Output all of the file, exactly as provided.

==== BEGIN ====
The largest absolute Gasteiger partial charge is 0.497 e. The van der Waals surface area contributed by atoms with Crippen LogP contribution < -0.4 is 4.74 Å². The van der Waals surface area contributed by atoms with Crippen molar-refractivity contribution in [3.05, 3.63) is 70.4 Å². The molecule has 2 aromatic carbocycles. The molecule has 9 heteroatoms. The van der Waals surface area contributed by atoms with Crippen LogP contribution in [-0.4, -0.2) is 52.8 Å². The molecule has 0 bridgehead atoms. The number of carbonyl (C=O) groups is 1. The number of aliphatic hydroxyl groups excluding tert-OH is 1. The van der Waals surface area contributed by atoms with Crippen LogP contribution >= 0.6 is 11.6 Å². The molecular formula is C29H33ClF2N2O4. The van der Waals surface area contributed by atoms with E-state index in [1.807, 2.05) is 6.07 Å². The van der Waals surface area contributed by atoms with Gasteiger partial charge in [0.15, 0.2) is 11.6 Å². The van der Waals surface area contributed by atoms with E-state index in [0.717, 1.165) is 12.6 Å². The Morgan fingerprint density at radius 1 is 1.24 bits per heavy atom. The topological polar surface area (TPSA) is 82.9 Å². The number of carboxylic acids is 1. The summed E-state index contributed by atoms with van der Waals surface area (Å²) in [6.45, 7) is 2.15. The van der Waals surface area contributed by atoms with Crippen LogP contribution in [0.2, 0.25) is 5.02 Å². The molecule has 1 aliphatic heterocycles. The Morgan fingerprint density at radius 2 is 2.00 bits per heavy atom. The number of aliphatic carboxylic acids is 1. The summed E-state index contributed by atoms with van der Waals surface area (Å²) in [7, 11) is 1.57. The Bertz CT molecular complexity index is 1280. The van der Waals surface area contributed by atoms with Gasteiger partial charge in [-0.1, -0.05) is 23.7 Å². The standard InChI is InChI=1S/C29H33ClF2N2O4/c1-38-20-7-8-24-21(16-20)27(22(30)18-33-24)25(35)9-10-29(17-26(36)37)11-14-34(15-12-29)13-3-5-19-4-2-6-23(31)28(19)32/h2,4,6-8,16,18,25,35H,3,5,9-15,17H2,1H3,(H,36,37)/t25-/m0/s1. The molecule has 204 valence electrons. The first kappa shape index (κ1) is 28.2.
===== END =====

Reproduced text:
The largest absolute Gasteiger partial charge is 0.497 e. The van der Waals surface area contributed by atoms with Crippen LogP contribution < -0.4 is 4.74 Å². The van der Waals surface area contributed by atoms with Crippen molar-refractivity contribution in [3.05, 3.63) is 70.4 Å². The molecule has 2 aromatic carbocycles. The molecule has 9 heteroatoms. The van der Waals surface area contributed by atoms with Crippen LogP contribution in [-0.4, -0.2) is 52.8 Å². The molecule has 0 bridgehead atoms. The number of carbonyl (C=O) groups is 1. The number of aliphatic hydroxyl groups excluding tert-OH is 1. The van der Waals surface area contributed by atoms with Crippen LogP contribution >= 0.6 is 11.6 Å². The molecular formula is C29H33ClF2N2O4. The van der Waals surface area contributed by atoms with E-state index in [1.807, 2.05) is 6.07 Å². The van der Waals surface area contributed by atoms with Gasteiger partial charge in [0.15, 0.2) is 11.6 Å². The van der Waals surface area contributed by atoms with E-state index in [0.717, 1.165) is 12.6 Å². The Morgan fingerprint density at radius 1 is 1.24 bits per heavy atom. The topological polar surface area (TPSA) is 82.9 Å². The number of carboxylic acids is 1. The summed E-state index contributed by atoms with van der Waals surface area (Å²) in [6.45, 7) is 2.15. The van der Waals surface area contributed by atoms with Crippen LogP contribution in [0.2, 0.25) is 5.02 Å². The molecule has 1 aliphatic heterocycles. The Morgan fingerprint density at radius 2 is 2.00 bits per heavy atom. The number of aliphatic carboxylic acids is 1. The summed E-state index contributed by atoms with van der Waals surface area (Å²) in [7, 11) is 1.57. The Bertz CT molecular complexity index is 1280. The van der Waals surface area contributed by atoms with Gasteiger partial charge in [-0.1, -0.05) is 23.7 Å². The standard InChI is InChI=1S/C29H33ClF2N2O4/c1-38-20-7-8-24-21(16-20)27(22(30)18-33-24)25(35)9-10-29(17-26(36)37)11-14-34(15-12-29)13-3-5-19-4-2-6-23(31)28(19)32/h2,4,6-8,16,18,25,35H,3,5,9-15,17H2,1H3,(H,36,37)/t25-/m0/s1. The molecule has 204 valence electrons. The first kappa shape index (κ1) is 28.2.